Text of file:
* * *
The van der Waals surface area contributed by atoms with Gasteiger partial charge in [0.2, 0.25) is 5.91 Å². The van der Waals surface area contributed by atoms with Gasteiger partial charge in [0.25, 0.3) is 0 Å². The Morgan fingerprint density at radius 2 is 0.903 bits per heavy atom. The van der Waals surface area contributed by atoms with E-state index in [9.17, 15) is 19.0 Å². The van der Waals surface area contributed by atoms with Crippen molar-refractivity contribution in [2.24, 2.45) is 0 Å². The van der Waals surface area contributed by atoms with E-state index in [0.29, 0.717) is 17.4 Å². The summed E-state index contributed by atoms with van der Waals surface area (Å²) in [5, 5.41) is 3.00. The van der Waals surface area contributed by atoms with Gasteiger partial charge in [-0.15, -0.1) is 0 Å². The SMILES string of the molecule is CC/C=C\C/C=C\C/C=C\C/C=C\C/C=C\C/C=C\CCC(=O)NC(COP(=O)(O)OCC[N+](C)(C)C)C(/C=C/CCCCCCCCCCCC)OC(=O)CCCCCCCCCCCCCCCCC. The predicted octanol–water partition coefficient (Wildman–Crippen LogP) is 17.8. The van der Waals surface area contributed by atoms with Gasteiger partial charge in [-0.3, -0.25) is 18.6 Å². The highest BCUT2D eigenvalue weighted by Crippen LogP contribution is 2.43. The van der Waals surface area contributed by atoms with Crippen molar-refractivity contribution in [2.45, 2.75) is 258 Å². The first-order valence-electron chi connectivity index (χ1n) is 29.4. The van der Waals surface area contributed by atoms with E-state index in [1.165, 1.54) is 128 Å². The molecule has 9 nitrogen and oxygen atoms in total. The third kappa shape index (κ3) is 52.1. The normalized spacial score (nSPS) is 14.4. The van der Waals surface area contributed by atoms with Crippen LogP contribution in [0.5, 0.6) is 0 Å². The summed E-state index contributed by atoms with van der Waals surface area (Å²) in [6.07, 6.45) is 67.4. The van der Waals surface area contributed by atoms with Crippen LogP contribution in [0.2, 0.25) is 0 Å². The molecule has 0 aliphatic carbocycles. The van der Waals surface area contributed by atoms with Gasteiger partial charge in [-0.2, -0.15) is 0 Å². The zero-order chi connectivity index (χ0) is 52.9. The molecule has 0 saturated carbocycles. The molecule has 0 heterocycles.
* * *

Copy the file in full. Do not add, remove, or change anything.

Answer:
The van der Waals surface area contributed by atoms with Gasteiger partial charge in [0.2, 0.25) is 5.91 Å². The van der Waals surface area contributed by atoms with Gasteiger partial charge in [0.25, 0.3) is 0 Å². The Morgan fingerprint density at radius 2 is 0.903 bits per heavy atom. The van der Waals surface area contributed by atoms with E-state index in [9.17, 15) is 19.0 Å². The van der Waals surface area contributed by atoms with Crippen molar-refractivity contribution in [2.24, 2.45) is 0 Å². The van der Waals surface area contributed by atoms with E-state index in [0.29, 0.717) is 17.4 Å². The summed E-state index contributed by atoms with van der Waals surface area (Å²) in [5, 5.41) is 3.00. The van der Waals surface area contributed by atoms with Gasteiger partial charge in [-0.15, -0.1) is 0 Å². The SMILES string of the molecule is CC/C=C\C/C=C\C/C=C\C/C=C\C/C=C\C/C=C\CCC(=O)NC(COP(=O)(O)OCC[N+](C)(C)C)C(/C=C/CCCCCCCCCCCC)OC(=O)CCCCCCCCCCCCCCCCC. The predicted octanol–water partition coefficient (Wildman–Crippen LogP) is 17.8. The van der Waals surface area contributed by atoms with Gasteiger partial charge in [-0.3, -0.25) is 18.6 Å². The highest BCUT2D eigenvalue weighted by Crippen LogP contribution is 2.43. The van der Waals surface area contributed by atoms with Crippen molar-refractivity contribution in [2.45, 2.75) is 258 Å². The first-order valence-electron chi connectivity index (χ1n) is 29.4. The van der Waals surface area contributed by atoms with E-state index in [1.165, 1.54) is 128 Å². The molecule has 9 nitrogen and oxygen atoms in total. The third kappa shape index (κ3) is 52.1. The normalized spacial score (nSPS) is 14.4. The van der Waals surface area contributed by atoms with Crippen LogP contribution in [0.5, 0.6) is 0 Å². The summed E-state index contributed by atoms with van der Waals surface area (Å²) in [6.07, 6.45) is 67.4. The van der Waals surface area contributed by atoms with Crippen LogP contribution in [0.2, 0.25) is 0 Å². The molecule has 0 aliphatic carbocycles. The van der Waals surface area contributed by atoms with Gasteiger partial charge in [-0.2, -0.15) is 0 Å². The zero-order chi connectivity index (χ0) is 52.9. The molecule has 0 saturated carbocycles. The molecule has 0 heterocycles.